13. 13. Bullwhip Effect due to Price Variations <ul><li>Contributing factors </li></ul><ul><ul><li>Promotions or quantity discounts cause retailers to place larger orders to build up inventory </li></ul></ul><ul><ul><li>Retailers order less in the following weeks, because consumer demand is unaffected by promotion/discount </li></ul></ul><ul><li>Counter Measures </li></ul><ul><ul><li>Everyday low price </li></ul></ul><ul><ul><li>No discount to retailers </li></ul></ul><ul><ul><li>Direct discounts to consumers through coupons </li></ul></ul><ul><li>This is related to our case study #3 </li></ul>
    14. 14. Bullwhip Effect due to Rationing Game <ul><li>How rationing causes bullwhip effect </li></ul><ul><ul><li>Limited production capacity during peak season </li></ul></ul><ul><ul><li>Supplier / Manufacturer will ration the supply to satisfy retailers’ orders; Retailers receive less than what they order </li></ul></ul><ul><ul><li>Retailers inflate their orders, in anticipation of discounting in their quantities </li></ul></ul><ul><ul><li>Manufacturer observes very large volume and schedule production to meet this inflated demand signal </li></ul></ul>
    15. 15. (cont’d) When Is Rationing Game Most Likely? <ul><li>At supplier’s end </li></ul><ul><ul><li>Tight capacity (real or perceived) </li></ul></ul><ul><li>At retailer’s end </li></ul><ul><ul><li>Anticipate demand peaks </li></ul></ul><ul><ul><li>Competition with other retailers for same product </li></ul></ul>
    16. 16. Solutions for Battling Bullwhip Effect <ul><li>Vendor Managed Inventory (VMI) </li></ul><ul><ul><li>Vendors take control of inventory management at the retailers </li></ul></ul><ul><li>Quick Response (QR) </li></ul><ul><ul><li>Vendors receive POS data from retailers, and use this information to synchronize their production and inventory activities. </li></ul></ul>
    17. 17. Vendor Managed Inventory (VMI) <ul><li>How does it work? </li></ul><ul><ul><li>The vendor (supplier) receives inventory and point-of-sales (POS) data from the retailers and calculates how much to ship to retailers. </li></ul></ul><ul><ul><li>The vendor places orders for supply. </li></ul></ul><ul><li>VMI projects </li></ul><ul><ul><li>Dillard Department Stores, JCPenney and Wal-Mart </li></ul></ul><ul><ul><li>Sales increases of 20 to 25% </li></ul></ul><ul><ul><li>30% inventory turnover improvements </li></ul></ul>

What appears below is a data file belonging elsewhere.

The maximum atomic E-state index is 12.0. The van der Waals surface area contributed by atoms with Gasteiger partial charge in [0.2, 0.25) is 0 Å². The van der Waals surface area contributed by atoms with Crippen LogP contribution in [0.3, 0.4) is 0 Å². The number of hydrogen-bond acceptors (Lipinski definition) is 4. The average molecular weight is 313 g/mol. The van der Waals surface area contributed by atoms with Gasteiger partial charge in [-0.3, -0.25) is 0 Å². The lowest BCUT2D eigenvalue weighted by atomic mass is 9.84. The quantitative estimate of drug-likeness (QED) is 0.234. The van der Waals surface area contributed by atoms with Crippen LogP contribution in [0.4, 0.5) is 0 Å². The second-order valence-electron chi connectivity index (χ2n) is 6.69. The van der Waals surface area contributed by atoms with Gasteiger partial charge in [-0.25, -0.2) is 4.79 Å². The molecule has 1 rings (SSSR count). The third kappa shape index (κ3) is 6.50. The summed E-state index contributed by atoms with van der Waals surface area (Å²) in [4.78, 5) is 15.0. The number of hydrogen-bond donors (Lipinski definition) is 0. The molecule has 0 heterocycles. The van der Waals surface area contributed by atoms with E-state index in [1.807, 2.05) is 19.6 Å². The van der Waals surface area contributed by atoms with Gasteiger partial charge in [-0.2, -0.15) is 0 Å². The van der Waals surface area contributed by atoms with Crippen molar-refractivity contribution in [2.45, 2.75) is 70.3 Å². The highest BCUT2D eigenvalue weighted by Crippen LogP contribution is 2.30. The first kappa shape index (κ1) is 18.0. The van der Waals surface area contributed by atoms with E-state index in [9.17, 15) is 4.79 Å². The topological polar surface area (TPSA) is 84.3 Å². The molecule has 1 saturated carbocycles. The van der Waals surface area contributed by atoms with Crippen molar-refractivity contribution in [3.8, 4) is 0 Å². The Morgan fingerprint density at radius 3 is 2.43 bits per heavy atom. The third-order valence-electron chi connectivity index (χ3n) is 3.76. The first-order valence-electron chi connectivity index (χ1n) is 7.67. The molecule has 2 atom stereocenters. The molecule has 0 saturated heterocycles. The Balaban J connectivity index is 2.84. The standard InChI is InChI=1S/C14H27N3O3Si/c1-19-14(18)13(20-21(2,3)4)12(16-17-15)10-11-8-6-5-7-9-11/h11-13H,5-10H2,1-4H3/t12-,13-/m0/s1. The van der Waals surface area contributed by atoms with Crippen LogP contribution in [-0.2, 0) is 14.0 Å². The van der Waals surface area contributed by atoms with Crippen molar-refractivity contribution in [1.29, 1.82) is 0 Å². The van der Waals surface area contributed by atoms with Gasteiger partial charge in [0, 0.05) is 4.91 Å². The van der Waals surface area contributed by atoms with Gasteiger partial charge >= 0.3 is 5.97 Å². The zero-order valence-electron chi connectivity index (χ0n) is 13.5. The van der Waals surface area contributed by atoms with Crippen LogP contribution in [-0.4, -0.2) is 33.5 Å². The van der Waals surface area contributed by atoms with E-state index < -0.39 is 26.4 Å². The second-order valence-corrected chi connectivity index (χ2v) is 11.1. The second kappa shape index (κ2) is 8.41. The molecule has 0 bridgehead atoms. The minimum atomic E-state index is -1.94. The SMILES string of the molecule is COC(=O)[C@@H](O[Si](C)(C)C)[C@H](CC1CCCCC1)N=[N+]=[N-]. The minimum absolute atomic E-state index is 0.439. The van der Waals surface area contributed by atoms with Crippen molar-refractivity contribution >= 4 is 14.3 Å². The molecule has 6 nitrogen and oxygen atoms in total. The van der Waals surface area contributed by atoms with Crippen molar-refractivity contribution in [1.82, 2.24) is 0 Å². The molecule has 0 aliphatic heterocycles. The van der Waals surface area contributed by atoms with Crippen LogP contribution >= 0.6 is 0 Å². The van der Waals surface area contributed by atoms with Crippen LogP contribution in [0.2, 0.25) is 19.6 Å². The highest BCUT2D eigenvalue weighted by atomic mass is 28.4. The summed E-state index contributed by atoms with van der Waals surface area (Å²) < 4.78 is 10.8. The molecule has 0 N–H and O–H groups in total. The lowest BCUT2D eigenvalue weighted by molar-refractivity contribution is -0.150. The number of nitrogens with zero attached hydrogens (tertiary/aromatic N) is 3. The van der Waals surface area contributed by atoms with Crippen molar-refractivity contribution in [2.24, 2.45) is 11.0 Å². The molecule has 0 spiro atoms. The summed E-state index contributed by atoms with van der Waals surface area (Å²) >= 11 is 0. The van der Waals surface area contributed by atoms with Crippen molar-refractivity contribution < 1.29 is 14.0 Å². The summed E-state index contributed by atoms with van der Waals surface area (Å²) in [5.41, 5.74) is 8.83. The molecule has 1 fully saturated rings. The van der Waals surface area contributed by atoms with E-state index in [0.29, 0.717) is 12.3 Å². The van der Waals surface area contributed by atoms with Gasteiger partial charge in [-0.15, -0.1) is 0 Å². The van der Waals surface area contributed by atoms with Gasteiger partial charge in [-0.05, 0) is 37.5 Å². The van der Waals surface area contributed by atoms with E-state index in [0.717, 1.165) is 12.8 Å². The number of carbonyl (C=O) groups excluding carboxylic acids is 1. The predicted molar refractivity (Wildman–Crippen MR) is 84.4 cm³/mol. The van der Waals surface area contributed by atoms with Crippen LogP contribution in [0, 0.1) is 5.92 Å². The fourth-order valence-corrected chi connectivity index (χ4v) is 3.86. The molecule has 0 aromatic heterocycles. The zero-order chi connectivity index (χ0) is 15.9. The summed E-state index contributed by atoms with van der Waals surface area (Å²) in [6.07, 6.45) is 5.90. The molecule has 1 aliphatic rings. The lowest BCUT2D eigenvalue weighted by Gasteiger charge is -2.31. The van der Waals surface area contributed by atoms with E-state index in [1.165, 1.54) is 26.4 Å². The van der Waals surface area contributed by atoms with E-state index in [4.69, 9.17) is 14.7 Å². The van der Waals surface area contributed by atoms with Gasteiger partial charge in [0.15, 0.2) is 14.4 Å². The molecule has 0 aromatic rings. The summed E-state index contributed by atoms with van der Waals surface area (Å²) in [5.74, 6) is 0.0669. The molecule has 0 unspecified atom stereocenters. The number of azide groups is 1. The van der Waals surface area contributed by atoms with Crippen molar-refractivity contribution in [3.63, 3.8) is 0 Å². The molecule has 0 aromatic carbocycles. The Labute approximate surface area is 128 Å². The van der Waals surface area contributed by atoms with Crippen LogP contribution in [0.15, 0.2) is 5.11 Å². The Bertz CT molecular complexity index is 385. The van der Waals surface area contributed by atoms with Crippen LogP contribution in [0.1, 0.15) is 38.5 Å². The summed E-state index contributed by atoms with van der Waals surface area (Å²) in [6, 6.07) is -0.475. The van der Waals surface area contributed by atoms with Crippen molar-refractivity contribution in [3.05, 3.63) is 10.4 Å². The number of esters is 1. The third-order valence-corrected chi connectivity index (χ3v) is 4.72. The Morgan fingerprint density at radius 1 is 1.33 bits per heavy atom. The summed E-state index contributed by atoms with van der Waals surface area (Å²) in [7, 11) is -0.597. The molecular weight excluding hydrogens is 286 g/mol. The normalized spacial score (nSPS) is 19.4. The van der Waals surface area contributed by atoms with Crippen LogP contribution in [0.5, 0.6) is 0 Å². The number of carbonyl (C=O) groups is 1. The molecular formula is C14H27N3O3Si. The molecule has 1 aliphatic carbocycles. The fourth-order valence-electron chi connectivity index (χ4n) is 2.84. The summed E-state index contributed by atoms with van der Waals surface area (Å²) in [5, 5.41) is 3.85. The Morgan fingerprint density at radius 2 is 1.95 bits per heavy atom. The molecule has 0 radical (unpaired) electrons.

18. 18. VMI Success at Wal-Mart <ul><li>P&G collects demand and inventory information on a daily basis, from every Wal-Mart store </li></ul><ul><li>P&G automatically makes a shipment to Wal-Mart when inventory falls below the threshold </li></ul><ul><li>Because of the speed of this system, Wal-Mart pays P&G after the product passes over the scanners as the customer goes through the checkout lane </li></ul>
    19. 19. VMI Failure at Spartan Stores <ul><li>Spartan Stores, a grocery / drug store chain in Grand Rapids, MI (owned by an MSU alum?) </li></ul><ul><li>Spartan Stores shut down its VMI effort about one year after its inception. </li></ul><ul><li>Why? </li></ul><ul><li>Buyers didn’t trust the suppliers enough </li></ul><ul><ul><li>carefully monitor inventories </li></ul></ul><ul><ul><li>intervene at slightest hint of trouble </li></ul></ul><ul><li>Suppliers </li></ul><ul><ul><li>didn’t do much to allay buyers’ fears </li></ul></ul><ul><ul><li>didn’t do as effective a job as buyers </li></ul></ul>
    20. 20. Quick Response <ul><li>The supplier receives POS data from retailers, and use this information to synchronize their production and inventory activities. </li></ul><ul><li>The retailer prepares individual orders, but the POS data is used by the supplier to improve forecasting and scheduling . </li></ul>
    21. 21. Quick Response vs. VMI <ul><li>Sales information passed back to the supplier. </li></ul><ul><li>Bullwhip effect is reduced. </li></ul><ul><li>What’s the difference? </li></ul><ul><ul><li>Who chooses the order quantity? </li></ul></ul><ul><ul><ul><li>VMI: Supplier </li></ul></ul></ul><ul><ul><ul><li>QR: Retailer </li></ul></ul></ul><ul><ul><li>Who chooses when to order? </li></ul></ul><ul><ul><ul><li>VMI: Supplier </li></ul></ul></ul><ul><ul><ul><li>QR: Retailer </li></ul></ul></ul>